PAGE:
Major importance

Findings of the analysis institute Oxford Economics underscore the key role that shipping plays for Europe’s economy.

These days, the term “systematically relevant” almost seems to be used a bit too often. But it definitely does apply to one industry: Indeed, the coronavirus pandemic has made it clear once more just how important shipping is when it comes to keeping people well supplied. ECSA, the European Community Shipowners’ Association, of which the VDR is a leading member, has stressed the “crucial role played by shipping in maintaining trade between Europe and its partners and within the Single Market, so that vital supplies – such as food, medical equipment and building materials – do not run out.”

Higher share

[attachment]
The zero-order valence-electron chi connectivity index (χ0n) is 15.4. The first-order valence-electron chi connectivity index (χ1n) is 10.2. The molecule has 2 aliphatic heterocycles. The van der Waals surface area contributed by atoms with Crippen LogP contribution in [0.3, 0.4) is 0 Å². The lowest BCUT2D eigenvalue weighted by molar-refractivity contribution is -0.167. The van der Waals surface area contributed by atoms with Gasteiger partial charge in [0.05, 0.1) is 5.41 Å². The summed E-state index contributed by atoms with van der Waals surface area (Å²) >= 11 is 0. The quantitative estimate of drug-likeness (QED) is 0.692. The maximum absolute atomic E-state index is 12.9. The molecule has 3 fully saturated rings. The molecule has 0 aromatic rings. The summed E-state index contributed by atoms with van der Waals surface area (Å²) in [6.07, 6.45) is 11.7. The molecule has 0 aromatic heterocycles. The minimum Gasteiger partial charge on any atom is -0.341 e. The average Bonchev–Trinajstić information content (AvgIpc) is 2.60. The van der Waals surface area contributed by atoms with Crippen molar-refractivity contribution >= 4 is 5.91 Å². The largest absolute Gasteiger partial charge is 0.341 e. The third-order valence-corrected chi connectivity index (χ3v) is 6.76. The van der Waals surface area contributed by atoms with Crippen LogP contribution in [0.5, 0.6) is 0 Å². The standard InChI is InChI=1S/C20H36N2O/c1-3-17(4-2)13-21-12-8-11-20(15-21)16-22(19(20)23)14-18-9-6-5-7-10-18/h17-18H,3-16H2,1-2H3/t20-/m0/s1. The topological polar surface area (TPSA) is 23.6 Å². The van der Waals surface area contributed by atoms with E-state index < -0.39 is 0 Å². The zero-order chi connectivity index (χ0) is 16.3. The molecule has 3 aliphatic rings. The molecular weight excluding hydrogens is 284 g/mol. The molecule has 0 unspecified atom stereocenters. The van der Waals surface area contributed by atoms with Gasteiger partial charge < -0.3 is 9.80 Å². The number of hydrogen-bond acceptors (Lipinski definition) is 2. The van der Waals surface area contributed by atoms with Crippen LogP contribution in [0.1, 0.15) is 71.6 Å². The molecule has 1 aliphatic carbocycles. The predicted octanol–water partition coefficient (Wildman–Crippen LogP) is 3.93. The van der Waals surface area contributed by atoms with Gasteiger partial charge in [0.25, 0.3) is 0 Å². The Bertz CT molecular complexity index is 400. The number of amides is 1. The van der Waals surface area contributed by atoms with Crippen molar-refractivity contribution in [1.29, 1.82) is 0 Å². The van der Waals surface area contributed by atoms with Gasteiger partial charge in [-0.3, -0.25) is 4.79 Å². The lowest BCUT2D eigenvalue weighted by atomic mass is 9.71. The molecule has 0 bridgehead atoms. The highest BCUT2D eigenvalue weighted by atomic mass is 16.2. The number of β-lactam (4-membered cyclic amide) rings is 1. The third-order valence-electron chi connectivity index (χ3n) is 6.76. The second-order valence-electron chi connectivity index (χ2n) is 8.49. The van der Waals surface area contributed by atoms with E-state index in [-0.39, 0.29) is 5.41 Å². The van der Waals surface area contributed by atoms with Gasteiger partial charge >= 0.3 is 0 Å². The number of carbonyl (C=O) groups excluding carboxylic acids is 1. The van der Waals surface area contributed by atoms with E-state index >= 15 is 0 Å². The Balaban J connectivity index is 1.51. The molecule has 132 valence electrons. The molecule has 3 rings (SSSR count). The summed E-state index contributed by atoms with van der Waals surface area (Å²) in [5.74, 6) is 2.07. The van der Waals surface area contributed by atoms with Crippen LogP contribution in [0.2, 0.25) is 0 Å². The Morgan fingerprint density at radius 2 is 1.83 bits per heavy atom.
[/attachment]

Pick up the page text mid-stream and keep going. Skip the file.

Even regardless of the pandemic, the sector is a key factor for Europe’s prosperity. This is documented by the updated figures presented by Oxford Economics, a UK-based consulting and analysis firm, at the beginning of 2020. The report finds that the shipping companies of European countries (including Norway and the UK) control over 23,000 merchant vessels, or almost 40% of the world fleet. However, since the total tonnage increased a bit less than the global average since 2010 (51.7% vs. 57.6%), Europe’s share of the global market has slightly decreased. The so-called “Oxford Study” published by ECSA finds That the European shipping industry directly contributed €54 billion to the EU’s GDP in 2018. If one also takes into account the spillover effects into other sectors (e.g. supply chain and worker spending multiplier impacts), the total contribution to GDP was as high as €149 billion (see graphics). In simple terms, for every euro the shipping industry generates, another €1.80 is created elsewhere in the economy. The industry directly employs 685,000 people in Europe and supports up to 2 million jobs when the impacts on other sectors are factored in. Roughly one in six of those who are directly employed work on land. The labour force in maritime shipping is also above average in terms of productivity: Per capita, they contributed €78,000 to the EU’s GDP – or almost 24% more than the average for all workers in the EU.